Afire with God

The reason for a recent visit to our capital city Wellington was not work-related, but on the Sunday I decided to go to a sister church; I’m always up for new experiences and ideas. This church is known to be somewhat avant garde, with regular opportunities for worshippers to access the creative arts. There are lots of students in the congregation, but they were mostly late, with only about six people being present at the start time of ten o’clock (no criticism; our church is like that too!). We sat in a back pew trying to blend in, and noticed a striking presence over the aisle from us. A young woman with the most amazing shocking pink Mohawk was sitting by the window, looking perfectly at home despite her unconventional appearance.

I suppose it was because we were waiting for something to happen that I came up with the notion of photographing her. Of course I would never do this with a camera, but having a phone that takes pictures means you can click something off quite discreetly. This turned out to be an issue later in the day when I was texting in the Te Papa Art Gallery and got told off by a security guard who clearly thought I was taking photos. Anyway, I did take two pictures of this amazing girl in church. I don't know what I had in mind, maybe to use in a sermon powerpoint to show how God accepts us, even if we are a bit way out. The service began, a careful blend of the Pentecost theme and the occasion of a water baptism of a university music student whose family sang her an amazing bluegrass waiata.

Later in the service when I sneaked a peek at the photos, I found that intriguingly the "girl with the hairdo" was almost completely obliterated by the sunshine streaming through the window above her. Haha, I sensed God saying, convicting me of the sin of inappropriate photography, "You saw the hair, but I only saw the light." For thousands of years God has been saying this to his people. From Samuel seeking to identify the future King and hearing "The LORD doesn’t see things the way you see them. People judge by outward appearance, but the LORD looks at the heart" (I Sam 16:7) through to Jesus who forged his reputation for compassion by seeing "under the skin" into the souls of people rejected by their community, God teaches us not to judge on appearances.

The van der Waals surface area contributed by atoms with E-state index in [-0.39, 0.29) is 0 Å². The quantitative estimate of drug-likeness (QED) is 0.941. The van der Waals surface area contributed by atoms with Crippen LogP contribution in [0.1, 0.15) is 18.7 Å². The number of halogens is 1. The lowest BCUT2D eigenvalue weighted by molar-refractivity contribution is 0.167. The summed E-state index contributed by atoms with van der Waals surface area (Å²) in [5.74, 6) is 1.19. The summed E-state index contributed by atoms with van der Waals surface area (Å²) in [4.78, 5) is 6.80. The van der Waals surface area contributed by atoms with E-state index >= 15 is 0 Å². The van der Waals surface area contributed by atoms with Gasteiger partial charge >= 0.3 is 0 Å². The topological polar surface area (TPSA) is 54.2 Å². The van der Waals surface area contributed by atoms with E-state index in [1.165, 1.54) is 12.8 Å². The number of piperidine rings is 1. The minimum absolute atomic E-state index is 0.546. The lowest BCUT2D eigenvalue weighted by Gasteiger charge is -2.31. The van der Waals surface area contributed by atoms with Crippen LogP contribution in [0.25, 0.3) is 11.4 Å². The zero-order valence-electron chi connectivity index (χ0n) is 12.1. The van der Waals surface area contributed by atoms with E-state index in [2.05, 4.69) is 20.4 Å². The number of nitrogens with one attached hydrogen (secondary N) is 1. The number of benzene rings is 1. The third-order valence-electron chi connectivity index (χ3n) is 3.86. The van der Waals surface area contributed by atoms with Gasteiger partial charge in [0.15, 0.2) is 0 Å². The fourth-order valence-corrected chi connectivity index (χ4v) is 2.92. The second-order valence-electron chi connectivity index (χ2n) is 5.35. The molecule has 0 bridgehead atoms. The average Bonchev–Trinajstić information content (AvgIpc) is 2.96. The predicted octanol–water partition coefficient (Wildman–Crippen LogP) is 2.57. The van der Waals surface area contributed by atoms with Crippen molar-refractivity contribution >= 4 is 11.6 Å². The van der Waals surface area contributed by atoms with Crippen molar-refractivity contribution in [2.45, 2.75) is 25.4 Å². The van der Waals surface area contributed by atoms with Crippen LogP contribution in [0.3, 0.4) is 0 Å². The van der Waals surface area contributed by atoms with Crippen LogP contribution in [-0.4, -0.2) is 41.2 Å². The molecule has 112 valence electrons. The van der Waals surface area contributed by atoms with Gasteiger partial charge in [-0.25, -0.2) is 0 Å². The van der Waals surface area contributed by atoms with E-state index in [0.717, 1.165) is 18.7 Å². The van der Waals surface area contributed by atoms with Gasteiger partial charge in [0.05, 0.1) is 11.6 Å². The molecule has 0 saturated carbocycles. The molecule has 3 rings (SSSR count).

I was still mulling over this divine pinpointing of my tendency to "be swift to judge" when a young man sat down with his guitar, to sing one of his own compositions. I didn't take in much of his introduction, which turned out to be a mistake. He sang well, but the poetry was a little dark and the tune was a monotonous chant of just three or four notes; he had written this song waiting for the dawn to break. I recalled hearing angsty songs like this from a young man suffering from depression some years back and with a critical air I thought, oh well, at least he's got a supportive community where he can share his talent.

Later, God was to whack me over the head again, as I learned from another worshipper that the man's baby daughter is seriously ill with cancer, and that the night he wrote that song was the first of many when they would have to watch over her spewing repeatedly, as a result of chemotherapy. "Don't judge a book by its cover," I thought, "there was so much more going on there than a song." I realised too that our church back home has been interceding for this little one, who is related to one of our own families.

So all this week I've been tuning my spiritual antennae for occasions when I shouldn't jump to swift judgment. That's not easy, for I have a Judging temperament that prefers to "have matters settled" rather than "keeping the options open." But I believe discipleship includes the invitation to the Lord to "put a finger on anything that doesn't please you, anything I do that grieves you (Rory Noland) and in this case he has got me pegged.

I heard someone else's story of a renewed perception yesterday. A Young Life director was asked to speak about Jesus at a gathering of local Def Metal enthusiasts. He spoke for just a few minutes amidst mocking, surly glares and insolent indifference. When he finished, he went outside thinking what a fool he was to even agree to speak. There to his shock, he was greeted time after time by young men thanking him and telling him how his message had impacted them - far more than the five or six guys who had organised the event. "I realised, " he said, "that God is at work in the most unlikely places, and that even when we think we have been useless or irrelevant, the Spirit can be at work deep in people's souls."

That's the message of Pentecost, isn't it, God's surprising life and energy, and its one to which we need to wake up for ourselves, and for others, as we pursue a godshaped life.

To Chew Over: when recently have you been proved wrong about someone or something? When has God surprised you with beauty where you didn't expect it, or responsiveness when you had given up?
Earth's crammed with heaven,
And every common bush afire with God,
And only he who sees takes off his shoes.
The rest sit round it and pluck blackberries.
Elizabeth Barrett Browning.